Companies on the Toronto Stock Exchange (TSX) usually don’t get much of a mention on Stockhead.

But, like the ASX, the Canadian bourse is a fertile breeding ground for exploration and mining stocks.

Here, lucrative small to mid-cap lithium M&S activity has been flying thick and fast, with three advanced stocks – Neo, Millennium and Arena – selling for a collective CAD$1.75bn over the past year and a half.

Meanwhile, Canada itself has become a hotspot for global explorers, who are increasingly pivoting to North America in the hope of taking part in a burgeoning US-led supply chain for battery materials.

So, how do your favourite advanced ASX lithium stocks — companies like Liontown (ASX:LTR), Lake Resources (ASX:LKE), Vulcan (ASX:VUL), Galan (ASX:GLN), Global Lithium (ASX:GL1) and Argosy (ASX:AGY) — compare to their TSX-listed peers?

Are they undervalued? Overvalued? We’ll leave that for you to decide.

Can you invest in TSX shares? Of course – Eddy Sunarto has all you need to know about that here.

To help understand how advanced these stocks are there are generally three types of studies, listed from early stage to most advanced: Scoping, pre-feasibility, and feasibility/ bankable feasibility.

The TSX equivalent of a scoping study is the Preliminary Economic Assessment (PEA).



Market Cap: CAD$4.4bn

1 Year Share Price Return: -6%


Lithium Americas has two development-ready projects, Thacker Pass in Nevada and Caucharí-Olaroz in Argentina.

The company now has all permits in place to start production at the 16.1Mt LCE Thacker Pass clay lithium project, the US’ largest resource.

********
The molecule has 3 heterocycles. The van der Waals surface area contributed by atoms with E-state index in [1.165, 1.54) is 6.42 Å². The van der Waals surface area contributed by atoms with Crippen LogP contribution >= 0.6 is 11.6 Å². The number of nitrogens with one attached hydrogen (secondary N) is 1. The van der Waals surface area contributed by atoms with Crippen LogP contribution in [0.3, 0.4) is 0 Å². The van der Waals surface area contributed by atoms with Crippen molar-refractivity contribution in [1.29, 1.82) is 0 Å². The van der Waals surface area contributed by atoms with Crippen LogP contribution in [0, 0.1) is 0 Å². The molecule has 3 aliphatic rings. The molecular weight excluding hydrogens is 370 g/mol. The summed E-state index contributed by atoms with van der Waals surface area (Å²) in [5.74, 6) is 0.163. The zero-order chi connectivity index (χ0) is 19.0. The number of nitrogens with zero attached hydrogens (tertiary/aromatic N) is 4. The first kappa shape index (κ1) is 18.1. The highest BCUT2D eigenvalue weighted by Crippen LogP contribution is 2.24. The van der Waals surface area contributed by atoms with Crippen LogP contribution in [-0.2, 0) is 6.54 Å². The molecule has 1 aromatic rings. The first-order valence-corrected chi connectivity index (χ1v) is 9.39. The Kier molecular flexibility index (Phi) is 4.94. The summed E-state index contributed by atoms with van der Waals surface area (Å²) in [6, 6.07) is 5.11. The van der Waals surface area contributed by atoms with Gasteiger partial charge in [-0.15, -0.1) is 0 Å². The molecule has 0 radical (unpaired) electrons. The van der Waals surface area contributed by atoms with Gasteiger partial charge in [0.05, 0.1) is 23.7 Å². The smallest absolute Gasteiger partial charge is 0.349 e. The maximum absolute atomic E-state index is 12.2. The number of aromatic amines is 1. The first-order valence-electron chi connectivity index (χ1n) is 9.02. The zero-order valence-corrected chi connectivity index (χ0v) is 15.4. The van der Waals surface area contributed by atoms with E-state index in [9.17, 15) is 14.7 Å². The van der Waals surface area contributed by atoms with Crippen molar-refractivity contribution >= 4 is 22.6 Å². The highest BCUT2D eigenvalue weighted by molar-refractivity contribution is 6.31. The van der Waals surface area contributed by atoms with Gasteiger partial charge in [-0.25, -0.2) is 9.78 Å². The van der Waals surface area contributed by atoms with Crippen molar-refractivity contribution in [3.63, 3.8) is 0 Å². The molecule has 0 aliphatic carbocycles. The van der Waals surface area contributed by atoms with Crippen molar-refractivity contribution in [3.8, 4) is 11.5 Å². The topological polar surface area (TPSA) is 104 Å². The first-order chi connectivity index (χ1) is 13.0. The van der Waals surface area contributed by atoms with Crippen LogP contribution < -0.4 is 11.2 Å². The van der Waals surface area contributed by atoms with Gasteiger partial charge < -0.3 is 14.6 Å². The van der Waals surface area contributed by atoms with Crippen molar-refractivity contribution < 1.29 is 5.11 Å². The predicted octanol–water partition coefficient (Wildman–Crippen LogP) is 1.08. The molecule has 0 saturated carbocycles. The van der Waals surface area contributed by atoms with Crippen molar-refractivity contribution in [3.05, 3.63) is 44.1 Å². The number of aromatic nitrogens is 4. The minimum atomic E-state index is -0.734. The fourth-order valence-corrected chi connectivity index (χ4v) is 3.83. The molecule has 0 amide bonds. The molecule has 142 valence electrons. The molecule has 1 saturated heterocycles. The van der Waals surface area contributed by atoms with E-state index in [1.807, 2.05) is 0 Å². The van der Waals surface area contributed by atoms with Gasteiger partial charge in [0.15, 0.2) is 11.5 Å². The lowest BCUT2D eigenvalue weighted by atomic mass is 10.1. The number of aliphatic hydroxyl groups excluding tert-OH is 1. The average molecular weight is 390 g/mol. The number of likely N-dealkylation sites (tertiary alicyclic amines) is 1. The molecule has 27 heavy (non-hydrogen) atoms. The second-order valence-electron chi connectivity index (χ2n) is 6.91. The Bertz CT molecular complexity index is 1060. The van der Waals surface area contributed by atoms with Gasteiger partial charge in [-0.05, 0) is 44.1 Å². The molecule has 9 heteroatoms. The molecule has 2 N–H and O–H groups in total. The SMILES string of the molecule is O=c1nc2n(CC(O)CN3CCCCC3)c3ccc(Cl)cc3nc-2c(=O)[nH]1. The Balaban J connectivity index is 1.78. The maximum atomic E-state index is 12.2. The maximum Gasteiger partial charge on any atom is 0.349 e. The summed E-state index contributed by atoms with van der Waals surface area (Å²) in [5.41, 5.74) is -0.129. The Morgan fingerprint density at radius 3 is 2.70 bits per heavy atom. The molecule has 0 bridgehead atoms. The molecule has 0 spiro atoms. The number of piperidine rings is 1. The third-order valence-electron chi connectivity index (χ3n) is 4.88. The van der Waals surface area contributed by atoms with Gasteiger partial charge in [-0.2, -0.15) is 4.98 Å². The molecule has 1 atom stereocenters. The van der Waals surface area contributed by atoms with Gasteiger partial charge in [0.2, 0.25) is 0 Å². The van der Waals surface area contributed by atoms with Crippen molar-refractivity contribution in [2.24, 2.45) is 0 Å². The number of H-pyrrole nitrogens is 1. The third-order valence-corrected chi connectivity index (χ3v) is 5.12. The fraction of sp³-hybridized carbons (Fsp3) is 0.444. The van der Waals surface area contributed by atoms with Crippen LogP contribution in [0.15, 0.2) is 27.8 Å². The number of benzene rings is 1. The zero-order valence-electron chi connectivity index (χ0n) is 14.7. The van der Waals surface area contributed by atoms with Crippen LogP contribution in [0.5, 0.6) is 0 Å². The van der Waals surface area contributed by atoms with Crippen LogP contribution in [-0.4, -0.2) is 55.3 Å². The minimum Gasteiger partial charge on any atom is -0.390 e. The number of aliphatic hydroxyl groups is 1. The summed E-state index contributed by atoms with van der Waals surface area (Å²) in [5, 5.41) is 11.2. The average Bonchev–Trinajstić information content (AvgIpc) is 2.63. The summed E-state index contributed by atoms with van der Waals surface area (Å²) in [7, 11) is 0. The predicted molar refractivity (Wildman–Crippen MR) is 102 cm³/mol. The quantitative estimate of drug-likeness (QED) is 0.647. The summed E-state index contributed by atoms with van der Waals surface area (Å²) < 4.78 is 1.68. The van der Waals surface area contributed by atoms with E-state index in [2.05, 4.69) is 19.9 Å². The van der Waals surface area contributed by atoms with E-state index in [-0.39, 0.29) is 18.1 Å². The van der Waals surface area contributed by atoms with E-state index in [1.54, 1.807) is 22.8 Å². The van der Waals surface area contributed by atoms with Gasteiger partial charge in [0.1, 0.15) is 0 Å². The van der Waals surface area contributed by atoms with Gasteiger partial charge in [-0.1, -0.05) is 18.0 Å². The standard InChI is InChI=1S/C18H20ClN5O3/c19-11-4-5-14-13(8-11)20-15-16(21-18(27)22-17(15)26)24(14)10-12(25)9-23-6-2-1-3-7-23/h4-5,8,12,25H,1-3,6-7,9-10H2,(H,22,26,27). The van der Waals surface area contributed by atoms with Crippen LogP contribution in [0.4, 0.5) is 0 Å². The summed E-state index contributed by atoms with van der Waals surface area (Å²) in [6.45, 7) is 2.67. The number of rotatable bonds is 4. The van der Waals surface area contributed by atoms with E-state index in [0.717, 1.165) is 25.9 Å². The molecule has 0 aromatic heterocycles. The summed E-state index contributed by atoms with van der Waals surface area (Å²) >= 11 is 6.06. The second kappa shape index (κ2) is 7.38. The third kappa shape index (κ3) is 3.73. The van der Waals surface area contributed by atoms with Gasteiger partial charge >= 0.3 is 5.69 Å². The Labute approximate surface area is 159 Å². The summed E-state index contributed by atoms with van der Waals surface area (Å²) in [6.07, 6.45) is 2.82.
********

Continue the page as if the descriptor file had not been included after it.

Extracting lithium from large clay deposits has never been done at a commercial scale, which makes this project an important one for similar stocks like Arizona Lithium (ASX:AZL).

Phase 1 construction, which has a US$2.3bn price tag attached, is due to kick off this year, ahead of first production in 2026.

Phase 1 production of 40,000tpa LCE will ramp up to 80,000tpa in Phase 2.

All up, the monster 40-year project will boast average annual EBITDA of US$1.1bn at OPEX of US$6743/t.

In February, Detroit automaker General Motors (GM) poured US$650m into Lithium Americas to become its largest shareholder and major offtake partner.

This is the largest ever investment by an automaker in battery raw materials production, so far.



Market Cap: CAD$5.2bn

1 Year Share Price Return: 240%


The other big boy of TSX lithium is building its Grota do Cirilo hard rock project in Brazil, with first production on track for April this year.

Phase 1 will produce 270,000 tonnes (36,700 LCE) each year.